Why people like working for you: I think people find inspiration from my comfort level with the disease. I have the disease and I am very comfortable living with it. I think that’s inspiring.
Mentor: I’d say my rare disease advocacy mentor is Jean Campbell, and my lipodystrophy mentor is Dr. Elif Oral because she never takes “no” for an answer. She listens and hears the burden of the disease from each patient, and she continues to fight daily for progress in lipodystrophy.
On the Job
What inspires you: I get inspired by baby steps in the community. I get inspired by someone who has never worn shorts out in public and gets the strength to do that. I get inspired when someone decides they need to take more responsibility to advocate for themselves with their physician.
What makes you hopeful: The idea that the patient voice will make a difference and will contribute to the progress in the understanding and treatment of lipodystrophy
Best organization decision: We’ve had some challenging times. With all the different subtypes, it’s been difficult to keep the community unified. The best decision was to do what it takes to collaborate and keep us all unified. It slowed us down as a foundation, but staying unified and working toward that has been our best decisions.
Hardest lesson learned: You can’t make everybody happy.
Toughest organization decision: To choose not to partner with potential funding partners because their goals were not in line with ours.
Biggest missed opportunity: Some early funding opportunities we missed because we didn’t have the ability in our organization to accept funding and we were not prepared to use it wisely.
Like best about the job: There’s never an end. My job is never done. It’s an abundant source of drive. There’s always more to do. No matter how much I want to stop, I can’t. I have to make the road smoother for those coming behind us.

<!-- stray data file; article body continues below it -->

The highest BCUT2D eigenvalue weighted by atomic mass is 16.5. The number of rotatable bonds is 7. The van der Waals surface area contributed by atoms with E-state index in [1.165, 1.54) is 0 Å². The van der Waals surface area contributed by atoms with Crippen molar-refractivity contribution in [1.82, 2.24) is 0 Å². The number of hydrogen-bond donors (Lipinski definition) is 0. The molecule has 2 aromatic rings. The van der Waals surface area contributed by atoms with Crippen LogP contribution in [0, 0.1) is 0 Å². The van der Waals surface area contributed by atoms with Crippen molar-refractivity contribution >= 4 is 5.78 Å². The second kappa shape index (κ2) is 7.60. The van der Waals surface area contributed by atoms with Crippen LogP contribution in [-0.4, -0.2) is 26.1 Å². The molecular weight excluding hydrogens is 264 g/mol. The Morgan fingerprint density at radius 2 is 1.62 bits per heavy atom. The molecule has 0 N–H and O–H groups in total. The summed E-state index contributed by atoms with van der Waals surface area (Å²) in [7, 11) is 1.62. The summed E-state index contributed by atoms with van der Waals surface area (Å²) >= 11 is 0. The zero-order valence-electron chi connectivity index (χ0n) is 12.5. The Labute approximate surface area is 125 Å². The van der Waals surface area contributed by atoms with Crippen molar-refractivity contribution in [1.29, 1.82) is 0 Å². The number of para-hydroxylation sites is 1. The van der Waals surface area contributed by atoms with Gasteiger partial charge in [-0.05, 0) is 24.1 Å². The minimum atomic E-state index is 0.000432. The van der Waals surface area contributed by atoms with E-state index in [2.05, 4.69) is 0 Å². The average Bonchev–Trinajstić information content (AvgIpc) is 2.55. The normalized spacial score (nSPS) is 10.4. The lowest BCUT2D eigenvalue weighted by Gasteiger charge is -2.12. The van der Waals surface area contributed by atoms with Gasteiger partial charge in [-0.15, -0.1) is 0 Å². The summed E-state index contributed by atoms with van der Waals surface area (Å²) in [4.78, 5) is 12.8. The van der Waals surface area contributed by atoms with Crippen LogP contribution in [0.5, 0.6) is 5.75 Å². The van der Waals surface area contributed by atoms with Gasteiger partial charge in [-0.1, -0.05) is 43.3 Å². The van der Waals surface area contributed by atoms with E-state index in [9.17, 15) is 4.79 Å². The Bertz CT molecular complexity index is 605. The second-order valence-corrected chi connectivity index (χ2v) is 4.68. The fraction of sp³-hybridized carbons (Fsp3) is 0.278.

Like least about the job: There are so many more unknowns in rare disease than knowns. There’s no easy answer to someone’s pain. I can’t solve this disease for people I love, and that makes me very sad.
Pet peeve: Part of my disease is that it can be considered visually appealing because it makes people look very athletic. When people learn about the disease, they say, “You are so lucky.” Not really. The fat is stored in our organs.
First choice for a new career: I’d love to be a food critic.
Most influential book: Motherless Daughters by Hope Edelman. I lost my mother when I was really young. I learned when I was very young to accept adversity and loss, and try to make the most of it.
Favorite movie: Girl with the Dragon Tattoo – I’m drawn to the character’s perseverance.
Favorite music: Mumford & Sons
Favorite food: Without leptin, we are constantly starving. My favorite food is all. All food all the time. I love it. I like talking about food. I like thinking about food.
Guilty pleasure: Potato chips
Favorite way to spend free time: I’ve really embraced resting and recharging. My body doesn’t work the same way as everyone else’s. Instead of feeling bad about resting, I look forward to that time. I can’t advocate if I’m not healthy.
December 14, 2017